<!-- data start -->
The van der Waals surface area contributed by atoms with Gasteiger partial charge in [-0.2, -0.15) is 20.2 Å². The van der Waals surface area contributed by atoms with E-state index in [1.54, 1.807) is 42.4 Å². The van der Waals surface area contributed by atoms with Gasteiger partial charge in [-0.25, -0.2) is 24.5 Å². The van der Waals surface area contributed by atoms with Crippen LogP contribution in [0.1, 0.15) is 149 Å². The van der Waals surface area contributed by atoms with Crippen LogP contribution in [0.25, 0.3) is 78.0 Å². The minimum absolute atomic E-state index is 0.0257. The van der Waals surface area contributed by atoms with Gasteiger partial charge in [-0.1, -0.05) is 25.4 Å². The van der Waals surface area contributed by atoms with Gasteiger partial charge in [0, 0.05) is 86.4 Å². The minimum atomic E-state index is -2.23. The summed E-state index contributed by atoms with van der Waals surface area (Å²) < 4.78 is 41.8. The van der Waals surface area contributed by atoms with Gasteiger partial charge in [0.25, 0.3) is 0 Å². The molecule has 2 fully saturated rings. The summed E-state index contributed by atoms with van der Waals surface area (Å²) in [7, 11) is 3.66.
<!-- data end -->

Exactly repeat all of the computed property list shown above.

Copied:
The van der Waals surface area contributed by atoms with Gasteiger partial charge in [-0.2, -0.15) is 20.2 Å². The van der Waals surface area contributed by atoms with E-state index in [1.54, 1.807) is 42.4 Å². The van der Waals surface area contributed by atoms with Gasteiger partial charge in [-0.25, -0.2) is 24.5 Å². The van der Waals surface area contributed by atoms with Crippen LogP contribution in [0.1, 0.15) is 149 Å². The van der Waals surface area contributed by atoms with Crippen LogP contribution in [0.25, 0.3) is 78.0 Å². The minimum absolute atomic E-state index is 0.0257. The van der Waals surface area contributed by atoms with Gasteiger partial charge in [-0.1, -0.05) is 25.4 Å². The van der Waals surface area contributed by atoms with Gasteiger partial charge in [0, 0.05) is 86.4 Å². The minimum atomic E-state index is -2.23. The summed E-state index contributed by atoms with van der Waals surface area (Å²) < 4.78 is 41.8. The van der Waals surface area contributed by atoms with Gasteiger partial charge in [0.25, 0.3) is 0 Å². The molecule has 2 fully saturated rings. The summed E-state index contributed by atoms with van der Waals surface area (Å²) in [7, 11) is 3.66.